Saturday, May 19, 2012

Protestors in Chicago Can Fatally Fracture NATO

The NATO summit in Chicago, on 20-21 May, will be a lightening-rod for protest. This is a historic moment when peace activists have an opportunity to deflect NATO's current trajectory toward expanding and intensifying global warfare. NATO is the most powerful military alliance ever devised in human history. However, the alliance is unstable. NATO is wrought with fractures, which protestors in Chicago could break open, if they act thoughtfully.

Protestors in Chicago before NATO Summit begins. [Photos: M Skinner.]
Among the thousands of protestors expected in Chicago will be a group of veterans of the Global War on (of) Terror who will attempt to return their war medals to NATO generals. The war vets state:

 "We were awarded these medals for serving in the Global War on Terror, a war based on lies and failed polices. This endless war has killed hundreds of thousands, stripped the humanity of all involved, and drained our communities of trillions of dollars, diverting funds from schools, clinics, libraries, and other public goods.”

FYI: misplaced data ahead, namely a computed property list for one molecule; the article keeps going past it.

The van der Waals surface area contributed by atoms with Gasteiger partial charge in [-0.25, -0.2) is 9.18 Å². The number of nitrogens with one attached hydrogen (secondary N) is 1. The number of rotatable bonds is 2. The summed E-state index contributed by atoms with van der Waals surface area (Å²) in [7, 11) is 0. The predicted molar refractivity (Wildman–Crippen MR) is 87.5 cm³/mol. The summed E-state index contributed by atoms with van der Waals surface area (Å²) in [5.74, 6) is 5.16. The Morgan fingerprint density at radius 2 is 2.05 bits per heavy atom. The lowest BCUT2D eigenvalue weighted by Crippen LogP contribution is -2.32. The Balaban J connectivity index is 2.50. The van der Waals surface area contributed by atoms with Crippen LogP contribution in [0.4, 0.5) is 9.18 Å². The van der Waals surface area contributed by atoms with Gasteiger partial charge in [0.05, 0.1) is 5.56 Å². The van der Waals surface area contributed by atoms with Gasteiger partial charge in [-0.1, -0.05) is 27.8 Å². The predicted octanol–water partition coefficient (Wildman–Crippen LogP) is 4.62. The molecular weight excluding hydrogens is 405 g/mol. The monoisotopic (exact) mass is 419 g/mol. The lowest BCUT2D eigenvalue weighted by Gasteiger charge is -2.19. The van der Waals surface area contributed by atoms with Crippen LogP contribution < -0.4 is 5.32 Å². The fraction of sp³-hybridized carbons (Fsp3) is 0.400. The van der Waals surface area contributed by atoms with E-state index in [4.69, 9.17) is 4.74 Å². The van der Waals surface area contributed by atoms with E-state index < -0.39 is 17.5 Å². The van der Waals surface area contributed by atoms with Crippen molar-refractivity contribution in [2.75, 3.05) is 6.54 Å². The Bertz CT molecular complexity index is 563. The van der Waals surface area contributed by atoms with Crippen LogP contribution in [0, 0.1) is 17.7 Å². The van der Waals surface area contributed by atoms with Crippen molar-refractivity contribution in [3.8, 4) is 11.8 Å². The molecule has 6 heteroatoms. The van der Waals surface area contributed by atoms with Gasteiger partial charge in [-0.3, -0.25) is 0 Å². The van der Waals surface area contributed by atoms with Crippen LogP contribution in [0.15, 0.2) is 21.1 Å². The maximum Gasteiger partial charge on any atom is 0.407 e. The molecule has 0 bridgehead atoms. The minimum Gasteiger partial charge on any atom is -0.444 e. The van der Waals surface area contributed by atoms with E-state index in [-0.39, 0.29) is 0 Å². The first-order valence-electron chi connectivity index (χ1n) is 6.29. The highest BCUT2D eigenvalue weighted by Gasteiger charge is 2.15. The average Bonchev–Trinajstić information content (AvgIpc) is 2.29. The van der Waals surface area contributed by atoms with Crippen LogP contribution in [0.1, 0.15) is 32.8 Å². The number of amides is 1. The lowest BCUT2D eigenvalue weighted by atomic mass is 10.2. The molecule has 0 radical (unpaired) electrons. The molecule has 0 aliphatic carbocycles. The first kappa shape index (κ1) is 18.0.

Like many people in the NATO states, these veterans were initially duped by the myths that support war. But myths can be debunked. Let's look at some of the mythical representations of NATO countered by the factual realities that are of use to those in Chicago and around the world protesting against NATO's destructive power.

Myth #1: NATO is controlled by the United States.

Reality #1: NATO is not controlled by the United States. NATO is certainly dominated by the United States. America's close ties with Britain and Canada make domination by the Anglo trio within NATO even more powerful, but not omnipotent.

The U.S. cannot control NATO, because the NATO decision-makers must reach a consensus within the North Atlantic Council (NAC) before taking action. Consensus can constrain the power of any one state or group of states. American decision-makers and their closest allies, who bristle at the constraint of consensus wish to streamline the NATO decision-making process.

Any reform that reduces decision-making authority to less than consensus would afford the U.S. and its closest allies greater power. But, thus far, the consensus model remains in place.
Which leads us to ...

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